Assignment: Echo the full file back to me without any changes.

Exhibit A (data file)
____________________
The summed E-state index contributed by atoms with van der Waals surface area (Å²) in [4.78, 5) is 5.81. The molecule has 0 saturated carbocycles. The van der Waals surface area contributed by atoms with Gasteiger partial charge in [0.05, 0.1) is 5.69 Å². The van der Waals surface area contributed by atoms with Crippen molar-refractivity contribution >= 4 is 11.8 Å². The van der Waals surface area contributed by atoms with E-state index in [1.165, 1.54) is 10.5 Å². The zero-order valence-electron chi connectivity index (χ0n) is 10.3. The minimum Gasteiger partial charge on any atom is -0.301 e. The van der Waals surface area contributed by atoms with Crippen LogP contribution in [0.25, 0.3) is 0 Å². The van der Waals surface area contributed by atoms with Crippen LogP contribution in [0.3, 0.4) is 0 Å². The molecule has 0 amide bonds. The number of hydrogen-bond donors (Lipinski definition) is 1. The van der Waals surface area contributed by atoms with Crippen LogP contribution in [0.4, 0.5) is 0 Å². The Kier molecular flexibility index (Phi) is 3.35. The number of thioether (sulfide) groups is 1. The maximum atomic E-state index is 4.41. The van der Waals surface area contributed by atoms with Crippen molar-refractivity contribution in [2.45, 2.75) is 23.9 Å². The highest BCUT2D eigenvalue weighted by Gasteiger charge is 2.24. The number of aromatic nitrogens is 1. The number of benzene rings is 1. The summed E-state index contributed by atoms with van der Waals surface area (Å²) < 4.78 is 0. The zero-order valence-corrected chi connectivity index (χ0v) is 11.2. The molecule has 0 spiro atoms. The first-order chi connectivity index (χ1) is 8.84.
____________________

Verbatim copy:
The summed E-state index contributed by atoms with van der Waals surface area (Å²) in [4.78, 5) is 5.81. The molecule has 0 saturated carbocycles. The van der Waals surface area contributed by atoms with Gasteiger partial charge in [0.05, 0.1) is 5.69 Å². The van der Waals surface area contributed by atoms with Crippen molar-refractivity contribution >= 4 is 11.8 Å². The van der Waals surface area contributed by atoms with E-state index in [1.165, 1.54) is 10.5 Å². The zero-order valence-electron chi connectivity index (χ0n) is 10.3. The minimum Gasteiger partial charge on any atom is -0.301 e. The van der Waals surface area contributed by atoms with Crippen LogP contribution in [0.25, 0.3) is 0 Å². The van der Waals surface area contributed by atoms with Crippen LogP contribution in [0.3, 0.4) is 0 Å². The molecule has 0 amide bonds. The number of hydrogen-bond donors (Lipinski definition) is 1. The van der Waals surface area contributed by atoms with Crippen LogP contribution in [0.4, 0.5) is 0 Å². The Kier molecular flexibility index (Phi) is 3.35. The number of thioether (sulfide) groups is 1. The maximum atomic E-state index is 4.41. The van der Waals surface area contributed by atoms with Crippen molar-refractivity contribution in [2.45, 2.75) is 23.9 Å². The highest BCUT2D eigenvalue weighted by Gasteiger charge is 2.24. The number of aromatic nitrogens is 1. The number of benzene rings is 1. The summed E-state index contributed by atoms with van der Waals surface area (Å²) < 4.78 is 0. The zero-order valence-corrected chi connectivity index (χ0v) is 11.2. The molecule has 0 spiro atoms. The first-order chi connectivity index (χ1) is 8.84.